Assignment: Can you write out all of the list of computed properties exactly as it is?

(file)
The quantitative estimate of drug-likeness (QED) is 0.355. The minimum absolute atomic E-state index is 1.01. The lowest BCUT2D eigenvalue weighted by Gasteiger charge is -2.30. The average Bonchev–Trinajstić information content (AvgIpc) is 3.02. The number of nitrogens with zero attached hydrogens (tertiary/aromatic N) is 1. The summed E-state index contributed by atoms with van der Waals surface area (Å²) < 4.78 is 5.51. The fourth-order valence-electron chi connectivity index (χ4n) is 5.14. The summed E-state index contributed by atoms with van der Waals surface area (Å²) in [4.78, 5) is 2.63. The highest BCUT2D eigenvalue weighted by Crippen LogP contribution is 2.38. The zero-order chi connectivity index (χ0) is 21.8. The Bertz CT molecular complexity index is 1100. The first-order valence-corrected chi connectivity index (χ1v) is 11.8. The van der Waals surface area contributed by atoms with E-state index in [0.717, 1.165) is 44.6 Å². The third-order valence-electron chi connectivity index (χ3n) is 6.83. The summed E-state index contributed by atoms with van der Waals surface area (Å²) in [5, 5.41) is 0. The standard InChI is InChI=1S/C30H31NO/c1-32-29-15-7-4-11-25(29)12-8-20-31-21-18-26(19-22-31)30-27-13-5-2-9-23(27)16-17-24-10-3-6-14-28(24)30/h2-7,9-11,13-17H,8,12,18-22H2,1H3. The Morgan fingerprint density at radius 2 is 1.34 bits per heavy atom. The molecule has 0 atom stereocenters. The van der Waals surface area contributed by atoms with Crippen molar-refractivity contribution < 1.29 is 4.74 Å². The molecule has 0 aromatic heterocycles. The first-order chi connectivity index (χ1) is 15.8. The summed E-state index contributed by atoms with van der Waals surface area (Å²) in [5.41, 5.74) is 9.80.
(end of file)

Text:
The quantitative estimate of drug-likeness (QED) is 0.355. The minimum absolute atomic E-state index is 1.01. The lowest BCUT2D eigenvalue weighted by Gasteiger charge is -2.30. The average Bonchev–Trinajstić information content (AvgIpc) is 3.02. The number of nitrogens with zero attached hydrogens (tertiary/aromatic N) is 1. The summed E-state index contributed by atoms with van der Waals surface area (Å²) < 4.78 is 5.51. The fourth-order valence-electron chi connectivity index (χ4n) is 5.14. The summed E-state index contributed by atoms with van der Waals surface area (Å²) in [4.78, 5) is 2.63. The highest BCUT2D eigenvalue weighted by Crippen LogP contribution is 2.38. The zero-order chi connectivity index (χ0) is 21.8. The Bertz CT molecular complexity index is 1100. The first-order valence-corrected chi connectivity index (χ1v) is 11.8. The van der Waals surface area contributed by atoms with E-state index in [0.717, 1.165) is 44.6 Å². The third-order valence-electron chi connectivity index (χ3n) is 6.83. The summed E-state index contributed by atoms with van der Waals surface area (Å²) in [5, 5.41) is 0. The standard InChI is InChI=1S/C30H31NO/c1-32-29-15-7-4-11-25(29)12-8-20-31-21-18-26(19-22-31)30-27-13-5-2-9-23(27)16-17-24-10-3-6-14-28(24)30/h2-7,9-11,13-17H,8,12,18-22H2,1H3. The Morgan fingerprint density at radius 2 is 1.34 bits per heavy atom. The molecule has 0 atom stereocenters. The van der Waals surface area contributed by atoms with Crippen molar-refractivity contribution < 1.29 is 4.74 Å². The molecule has 0 aromatic heterocycles. The first-order chi connectivity index (χ1) is 15.8. The summed E-state index contributed by atoms with van der Waals surface area (Å²) in [5.41, 5.74) is 9.80.